ISSN (Print) - 0012-9976 | ISSN (Online) - 2349-8846

PedagogySubscribe to Pedagogy

Whose History Is It Anyway?

This article examines a report currently being considered by the Parliamentary Standing Committee on Education pertaining to school history books. It unpacks the misplaced bases of comparison used in the report. It also highlights the implications of the recommendations to erase or simplify histories of caste and gender, reducing the discipline to an account of “great men” and a few “great women,” as well as to “cleanse” sections of history to create a polarised notion of the past, locating these within the large-scale changes imminent in education at all levels.

Development and the Farmer

The consensus against the farmers’ struggle grants them the space to have doubts and apprehensions, but no civic or intellectual agency to seriously question the legitimacy and reliability of the vision of the future embedded in the new laws.

The Many Dimensions of Evaluating ‘Quality’ Education

Following the “Gunotsav–A Quality Initiative” exercise undertaken by the Government of Assam in 2017 and 2018 to assess the quality of its government schools in the state, the views of the external examiners involved in the assessment of various schools are presented. While quality cannot be quantified, reflections of examiners from exercises such as Gunotsav help in situating the education offered by government schools in the particular socio-economic contexts of Assam, apart from underscoring the range of challenges faced by such schools.

Teaching History in Unjust Times

The Challenge of Democratization: Learning and Teaching History in the 21st Century edited by Kumkum Roy, 2020; New Delhi, pp 230, free e-book, https://www.academia.edu/44456294/Phoenixkrjune .

English Language Education in India: How Aspirations for Social Mobility Shape Pedagogy

While English is not the official language of India, it has become the language of the ruling elite. Fluency in English is extremely sought after and brings with it the potential for social mobility to the underprivileged sections of society. But is an English-medium education the solution? */ */

The Invisible Barriers to India’s Educational Reforms

Why have three decades of pedagogical reforms failed to translate the learner-centred vision of national documents into reality? This paper presents empirical research that corroborates what Indian educationists are increasingly noting, that there are entrenched cultural mindsets restricting a shift in India’s education system. The research finds three central worldview beliefs widespread among government teachers that contradict the assumptions of policy documents and in fact of the Constitution: a belief in inequality vs equality, knowledge transmission vs liberty of thought, and purpose as individual advancement vs fraternity. In turn, teachers simply reflect the worldviews they themselves experience, creating a vicious cycle.

The Impossibility of ‘Dalit Studies’

The meaning and implications of the presence of “Dalit studies” in the pedagogical content of higher education in India need to be analysed. “Dalit studies” seeks to intervene into such a space of pedagogical practices and institutional policies in higher education which may have grudgingly accepted the physical presence of the Dalit through affirmative action, but which has nonetheless historically overlooked the thought of the Dalit.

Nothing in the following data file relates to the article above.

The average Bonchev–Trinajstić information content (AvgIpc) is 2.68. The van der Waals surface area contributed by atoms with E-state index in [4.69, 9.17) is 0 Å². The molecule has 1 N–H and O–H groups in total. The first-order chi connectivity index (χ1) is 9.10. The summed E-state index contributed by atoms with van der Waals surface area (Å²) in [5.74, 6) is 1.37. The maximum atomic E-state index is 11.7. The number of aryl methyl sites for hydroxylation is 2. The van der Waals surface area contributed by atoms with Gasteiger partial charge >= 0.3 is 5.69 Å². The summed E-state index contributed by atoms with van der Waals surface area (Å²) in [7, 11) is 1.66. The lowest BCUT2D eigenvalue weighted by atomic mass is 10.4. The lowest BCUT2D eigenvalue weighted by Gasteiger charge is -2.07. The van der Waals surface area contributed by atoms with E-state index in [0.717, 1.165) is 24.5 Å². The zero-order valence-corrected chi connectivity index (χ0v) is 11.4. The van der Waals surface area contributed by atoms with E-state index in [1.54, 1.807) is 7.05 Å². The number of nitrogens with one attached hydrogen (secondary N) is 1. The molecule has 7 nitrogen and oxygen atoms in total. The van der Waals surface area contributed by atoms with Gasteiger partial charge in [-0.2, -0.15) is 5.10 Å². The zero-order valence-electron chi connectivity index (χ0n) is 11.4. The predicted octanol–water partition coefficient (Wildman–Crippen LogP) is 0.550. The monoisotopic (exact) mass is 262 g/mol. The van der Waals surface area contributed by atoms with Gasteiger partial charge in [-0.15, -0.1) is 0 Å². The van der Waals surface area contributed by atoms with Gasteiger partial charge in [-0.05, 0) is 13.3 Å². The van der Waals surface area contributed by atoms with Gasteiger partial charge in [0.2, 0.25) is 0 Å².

Pedagogy and the Language of Disciplines: A Classroom Experiment Using Wikipedia

Thinking about the question of pedagogy needs us to reflect on the “skills” pertinent to different forms of disciplinary knowledge. This article reflects on an experiment in designing a writing course with the explicit intention of making students appreciate the manner in which a consensual regime of facts is established, so that it could become the basis for higher-order activities like argumentation.

‘Why Cheat India’ and the ‘Filter’ of Public Examination

Can weeding out corruption help higher education, when there is a mismatch between number of aspirants and the number of opportunities that are available?

What Does CORE’s The Economy Offer Students and Teachers?

Responding to the special issue, “CORE’s Economics Textbook” (EPW, 16 June 2018), a teacher who has used the book in class explains why the book has proved useful in conveying concepts in economics and inculcating an interest in the study of social sciences at large. The Economy is not only a well-thought-out and ideologically eclectic textbook, but an interactive and dynamic teaching and learning tool that incorporates digital resources.

The Derozio Affair

Hindu College was set up in Calcutta in 1817 as a pioneering institution to impart Western learning to its students. In 1831, its most outstanding teacher, Henry Louis Vivian Derozio, then only 22 years old, was compelled to resign. A look at the circumstances that forced his resignation attempts to reconstruct Derozio's ideas and his teaching methods. The episode offers a glimpse of the intellectual ambience of early 19th-century Calcutta.

Beyond the Oxymoronic Idea of No-detention Policy

The periodic debates on continuous and comprehensive evaluation and no-detention policy in media are completely futile, given the current class-wise structure of schools and curricula. As a result, elementary education gets defi ned by the number of years spent in school. The examination system thwarts all attempts at bringing reforms in pedagogy, curriculum and textbooks. Therefore, discarding both examinations and detention is necessary, and an alternative imagination of schools and curriculum organisation is imperative for the success of educational reforms.

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